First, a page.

Iraq goes from Saddam to smoking ban

IN A country where the power supply blinks off several times a day, where filling up on petrol can take hours and motorists stew in endless traffic jams, smoking is one pursuit that seems blissfully easy.

A pack of cigarettes costs as little as 15p. They are everywhere, sold from mud-brick sheds along main roads, from card tables set up on city pavements and at countless shops throughout Baghdad. And you can light up almost anywhere, in buses, lifts and hospitals, even inside Iraq's parliament.

But following the lead of Scotland, the rest of Britain, France, America and other western nations, Iraqi MPs are now seeking to marginalise smoking in public life, much to the annoyance of many of their constituents.

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Today they are set to consider a law banning smoking in schools, universities, government offices and a wide range of private businesses, including restaurants and cafs. Hoardings advertising cigarettes, which wallpaper the business areas of Baghdad, would be outlawed. And cigarette companies would be forced to print more explicit health warnings on labels.

"This is an important issue," said Jawad al-Bazouni, a member of the parliament's health committee, which is pushing for the new controls. "The citizen can complain to the smoker. He will get the law on his side, and it will be reflected in public health."

But some Iraqis view the effort a waste of time by MPs who have dithered on more vital issues, such as whether US troops should be allowed to stay past a withdrawal deadline of next January.

In the six months since competing factions patched together a partnership government, Iraq's parliament has passed about ten laws, none of them as controversial.

MPs have passed a budget, cancelled some Saddam Hussein-era measures and moved to cut their own pay and increase some public spending in response to calls for reform.

Politicians in the Shia-led government have also made impassioned speeches defending fellow Shiite protesters in Bahrain, and even took a day off in solidarity. After a tortured debate, they approved a procedure for picking vice presidents, but have yet to agree on one.

Throughout this, Iraq's leaders have moved slowly on resolving the status of the disputed northern city of Kirkuk, an oil-rich prize and one of Iraq's biggest trouble spots. They have not appointed ministers to lead the army and police, leaving a vacuum some Iraqis blame for a spike in assassinations and other violence.

"There are more important issues they should be considering," said Aboud al-Dulaimi, sitting with two friends outside a hookah bar in downtown Baghdad. "The government needs to pass laws to serve the people. They have more than three million unemployed, and they are busy with such laws."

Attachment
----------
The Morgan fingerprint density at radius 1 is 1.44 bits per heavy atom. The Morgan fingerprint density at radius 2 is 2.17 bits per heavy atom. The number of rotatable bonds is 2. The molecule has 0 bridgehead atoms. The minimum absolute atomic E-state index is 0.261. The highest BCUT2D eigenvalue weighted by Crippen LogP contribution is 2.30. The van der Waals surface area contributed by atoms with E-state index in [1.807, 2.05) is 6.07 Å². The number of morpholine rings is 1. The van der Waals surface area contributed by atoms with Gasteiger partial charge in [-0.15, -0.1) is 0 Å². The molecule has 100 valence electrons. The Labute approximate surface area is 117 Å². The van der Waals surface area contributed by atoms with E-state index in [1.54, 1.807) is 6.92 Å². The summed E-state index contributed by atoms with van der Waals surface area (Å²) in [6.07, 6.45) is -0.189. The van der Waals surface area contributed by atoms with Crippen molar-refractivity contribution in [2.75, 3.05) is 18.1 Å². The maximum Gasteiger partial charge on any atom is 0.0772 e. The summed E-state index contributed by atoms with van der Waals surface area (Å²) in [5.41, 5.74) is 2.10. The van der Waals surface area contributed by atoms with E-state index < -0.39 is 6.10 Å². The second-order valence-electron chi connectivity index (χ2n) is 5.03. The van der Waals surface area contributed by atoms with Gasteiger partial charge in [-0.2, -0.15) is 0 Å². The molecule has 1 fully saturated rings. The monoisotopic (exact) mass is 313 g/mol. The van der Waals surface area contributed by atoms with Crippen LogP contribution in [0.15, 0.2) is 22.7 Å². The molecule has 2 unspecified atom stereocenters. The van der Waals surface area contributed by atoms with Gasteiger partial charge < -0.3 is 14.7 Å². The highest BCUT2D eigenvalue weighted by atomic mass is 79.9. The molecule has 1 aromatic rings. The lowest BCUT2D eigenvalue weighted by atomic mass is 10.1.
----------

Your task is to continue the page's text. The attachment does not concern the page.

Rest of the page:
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Sitting beside him, Abbas al-Janabi took a drag and declared: "It's stupidity."

Janabi, 46, said he had been a pack-a-day smoker in the 15 years before the 2003 US-led invasion. But in the chaos that ensued, which shut down his factory, forced him to sell his house and move abroad, he said he began smoking more.

Now back in Baghdad after a brief exile in Dubai and Syria and living in a small flat, Janabi said he burned through four packs a day as he scavenged for work. He knows the habit may kill him, but he treats it with a fatalism common in Iraq.

He said: "I know a cigarette will kill me one day, but I can't do anything about it. I may get killed tomorrow. It's just fate."

Parliament tried such a move once before, in 2009, but dropped the measure. A bill was reintroduced in April, and MPs have scheduled a second reading for today, a necessary step towards it becoming law.

Although smoking rates in Iraq lag far behind those in China, Russia and eastern Europe, few women or devout Muslims smoke, meaning that the rate among men is considerably higher. With Iraq's cigarette consumption among the highest in the Middle East, smoking is easily Baghdad's most widespread vice.

Bars and public alcohol consumption have rebounded from more violent times as Iraq's streets have become safer at night, but Islamic prohibitions on drink and raids of nightclubs have limited the spread of alcohol. At most cafs and restaurants, Iraqis sip fruit juice or tea instead of alcohol, and content themselves with cigarettes and shisha — flavoured tobacco from ornate water pipes.

Ali Assan Ali said his shisha caf would be devastated by a ban on smoking in public places, adding he had spent 250,000 to open the business and renovate a second-floor space. He said the proposed smoking restrictions were too broad. "This is my life, this is my health," he added.

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Nearby sat four friends, who expressed a similar view. "We are Iraqi," said Rami Sabah, 19. "We like the shisha and smoking. It's a good place for young people to just waste time."

His friend Baraa Ghazi, 27, offered a broader opinion as he took a languid drag. "This," he said, "is freedom."